By Topic

Implementing degradable processing arrays

Sign In

Cookies must be enabled to login.After enabling cookies , please use refresh or reload or ctrl+f5 on the browser for the login options.

Formats Non-Member Member
$31 $13
Learn how you can qualify for the best price for this item!
Become an IEEE Member or Subscribe to
IEEE Xplore for exclusive pricing!
close button

puzzle piece

IEEE membership options for an individual and IEEE Xplore subscriptions for an organization offer the most affordable access to essential journal articles, conference papers, standards, eBooks, and eLearning courses.

Learn more about:

IEEE membership

IEEE Xplore subscriptions

2 Author(s)
Goldberg, S.R. ; Buffalo State Coll., NY, USA ; Upadhyaya, S.J.

Today's burgeoning multimedia and network technology require large high-performance processing arrays. Conventional chip packaging and board-level integration cannot meet operating speeds in these high-performance systems. In addition, large systems require technologies that provide reliable, single packaging. The main focus of this work is to demonstrate the feasibility of building reliable systems using MCMs, with special attention to implementation issues. A simple approach employing the gracefully degradable paradigm facilitates the continued operation of a faulty array that the system would otherwise discard. The scheme identifies and makes provision to extract healthy subarrays that retain original topology, and requires a small number of transistor switches. By exploiting various implementation options of MCMs, the technique poses no increase to primary circuit area. We must identify the topology of the system to incorporate the gracefully degrading scheme. An application will dictate the utility derived from various levels of degradation. The scheme has provision for extracting one or two subsystems for continued operation. By following the steps outlined for the tree architecture, it is possible to extend the algorithm to other topologies. The general hardware layout must include switches to provide connectivity between system I/O and all subsystems that can potentially take on the role of a boundary node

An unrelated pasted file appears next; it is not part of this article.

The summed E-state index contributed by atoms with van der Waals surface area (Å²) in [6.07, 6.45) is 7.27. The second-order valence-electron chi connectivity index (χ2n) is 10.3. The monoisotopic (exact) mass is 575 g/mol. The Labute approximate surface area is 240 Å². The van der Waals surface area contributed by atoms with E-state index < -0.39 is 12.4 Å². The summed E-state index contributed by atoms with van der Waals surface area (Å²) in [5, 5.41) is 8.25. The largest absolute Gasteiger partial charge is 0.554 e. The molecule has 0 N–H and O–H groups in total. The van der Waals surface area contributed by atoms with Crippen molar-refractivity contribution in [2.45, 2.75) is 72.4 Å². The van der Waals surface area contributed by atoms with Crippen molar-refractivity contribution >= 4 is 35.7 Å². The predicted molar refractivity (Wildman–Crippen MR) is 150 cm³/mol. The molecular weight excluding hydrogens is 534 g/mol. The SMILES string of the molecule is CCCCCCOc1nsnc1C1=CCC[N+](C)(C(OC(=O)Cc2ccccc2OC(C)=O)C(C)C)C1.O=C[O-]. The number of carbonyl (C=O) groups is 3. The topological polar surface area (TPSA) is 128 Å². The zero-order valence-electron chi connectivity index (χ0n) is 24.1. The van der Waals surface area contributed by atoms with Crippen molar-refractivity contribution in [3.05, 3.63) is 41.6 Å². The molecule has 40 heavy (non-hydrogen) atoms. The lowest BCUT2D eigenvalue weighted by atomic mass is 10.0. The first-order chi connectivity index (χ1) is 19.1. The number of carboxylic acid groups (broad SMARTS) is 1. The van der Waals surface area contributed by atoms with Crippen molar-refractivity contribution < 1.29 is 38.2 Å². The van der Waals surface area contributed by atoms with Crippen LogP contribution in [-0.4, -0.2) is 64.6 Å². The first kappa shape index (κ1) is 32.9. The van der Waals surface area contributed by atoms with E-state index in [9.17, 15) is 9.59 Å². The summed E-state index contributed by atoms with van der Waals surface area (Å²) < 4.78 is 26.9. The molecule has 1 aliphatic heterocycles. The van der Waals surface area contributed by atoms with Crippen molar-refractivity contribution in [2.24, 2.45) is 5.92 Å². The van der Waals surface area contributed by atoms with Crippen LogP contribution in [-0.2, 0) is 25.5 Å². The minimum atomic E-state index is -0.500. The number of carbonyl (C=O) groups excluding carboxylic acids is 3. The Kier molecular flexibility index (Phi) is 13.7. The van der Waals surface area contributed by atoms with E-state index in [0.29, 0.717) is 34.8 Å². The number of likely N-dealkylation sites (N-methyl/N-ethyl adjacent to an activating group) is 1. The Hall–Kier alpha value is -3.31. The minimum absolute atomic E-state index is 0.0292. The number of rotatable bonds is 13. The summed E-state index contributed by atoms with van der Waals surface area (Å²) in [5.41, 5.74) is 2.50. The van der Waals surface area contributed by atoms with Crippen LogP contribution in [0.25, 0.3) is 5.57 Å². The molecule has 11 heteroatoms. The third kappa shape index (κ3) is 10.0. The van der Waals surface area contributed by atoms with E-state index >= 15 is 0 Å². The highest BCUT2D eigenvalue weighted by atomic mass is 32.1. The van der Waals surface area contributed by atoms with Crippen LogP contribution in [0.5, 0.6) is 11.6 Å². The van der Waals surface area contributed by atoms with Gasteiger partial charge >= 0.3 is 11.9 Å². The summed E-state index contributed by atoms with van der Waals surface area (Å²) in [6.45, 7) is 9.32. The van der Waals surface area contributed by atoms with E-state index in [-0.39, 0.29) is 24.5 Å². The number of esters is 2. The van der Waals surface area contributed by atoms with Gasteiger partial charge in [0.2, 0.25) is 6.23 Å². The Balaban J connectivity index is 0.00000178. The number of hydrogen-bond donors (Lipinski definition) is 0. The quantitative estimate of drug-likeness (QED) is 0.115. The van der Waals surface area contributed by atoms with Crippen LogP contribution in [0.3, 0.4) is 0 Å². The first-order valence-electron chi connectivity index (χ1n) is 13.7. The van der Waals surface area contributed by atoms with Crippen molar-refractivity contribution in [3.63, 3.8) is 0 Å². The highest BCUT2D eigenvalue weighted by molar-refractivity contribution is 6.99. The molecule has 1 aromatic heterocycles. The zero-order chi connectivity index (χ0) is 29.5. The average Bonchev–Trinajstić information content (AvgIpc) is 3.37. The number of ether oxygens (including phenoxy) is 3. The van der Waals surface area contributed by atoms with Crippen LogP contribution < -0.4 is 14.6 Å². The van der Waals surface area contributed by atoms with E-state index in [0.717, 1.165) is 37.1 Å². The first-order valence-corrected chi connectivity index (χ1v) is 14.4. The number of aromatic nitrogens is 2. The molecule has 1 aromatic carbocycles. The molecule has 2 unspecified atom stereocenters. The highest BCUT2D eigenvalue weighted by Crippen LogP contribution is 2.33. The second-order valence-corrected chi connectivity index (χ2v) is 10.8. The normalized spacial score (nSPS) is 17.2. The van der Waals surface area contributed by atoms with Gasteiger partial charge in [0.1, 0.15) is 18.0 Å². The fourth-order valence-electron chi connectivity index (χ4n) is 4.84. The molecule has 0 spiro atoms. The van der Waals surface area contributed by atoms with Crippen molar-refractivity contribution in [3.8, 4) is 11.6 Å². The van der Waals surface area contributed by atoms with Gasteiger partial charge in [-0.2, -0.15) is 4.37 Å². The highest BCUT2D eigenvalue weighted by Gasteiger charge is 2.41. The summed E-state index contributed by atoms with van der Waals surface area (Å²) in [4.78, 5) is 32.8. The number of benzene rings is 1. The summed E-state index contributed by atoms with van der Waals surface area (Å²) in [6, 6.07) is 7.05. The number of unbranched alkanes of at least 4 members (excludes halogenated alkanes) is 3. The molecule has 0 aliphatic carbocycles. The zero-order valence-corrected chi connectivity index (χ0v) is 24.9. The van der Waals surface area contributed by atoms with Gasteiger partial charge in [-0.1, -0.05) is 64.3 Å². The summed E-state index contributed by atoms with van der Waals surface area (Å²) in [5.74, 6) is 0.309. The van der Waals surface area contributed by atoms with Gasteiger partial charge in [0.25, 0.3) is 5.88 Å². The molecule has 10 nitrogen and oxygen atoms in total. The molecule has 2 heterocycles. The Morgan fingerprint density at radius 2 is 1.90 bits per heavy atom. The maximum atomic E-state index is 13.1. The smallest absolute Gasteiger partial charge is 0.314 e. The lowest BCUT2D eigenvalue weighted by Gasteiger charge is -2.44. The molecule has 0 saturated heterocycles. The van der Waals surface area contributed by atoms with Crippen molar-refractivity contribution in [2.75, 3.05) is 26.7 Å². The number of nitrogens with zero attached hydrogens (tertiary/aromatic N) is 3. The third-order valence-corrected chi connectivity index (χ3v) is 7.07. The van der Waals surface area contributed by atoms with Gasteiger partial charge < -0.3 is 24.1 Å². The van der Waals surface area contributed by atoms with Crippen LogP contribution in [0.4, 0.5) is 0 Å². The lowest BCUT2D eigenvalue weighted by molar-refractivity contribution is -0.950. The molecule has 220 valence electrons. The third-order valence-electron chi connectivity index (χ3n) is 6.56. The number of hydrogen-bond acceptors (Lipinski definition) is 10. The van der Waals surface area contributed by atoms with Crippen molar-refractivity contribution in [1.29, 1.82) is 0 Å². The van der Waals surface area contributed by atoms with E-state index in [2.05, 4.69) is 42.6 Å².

Published in:

Micro, IEEE  (Volume:18 ,  Issue: 1 )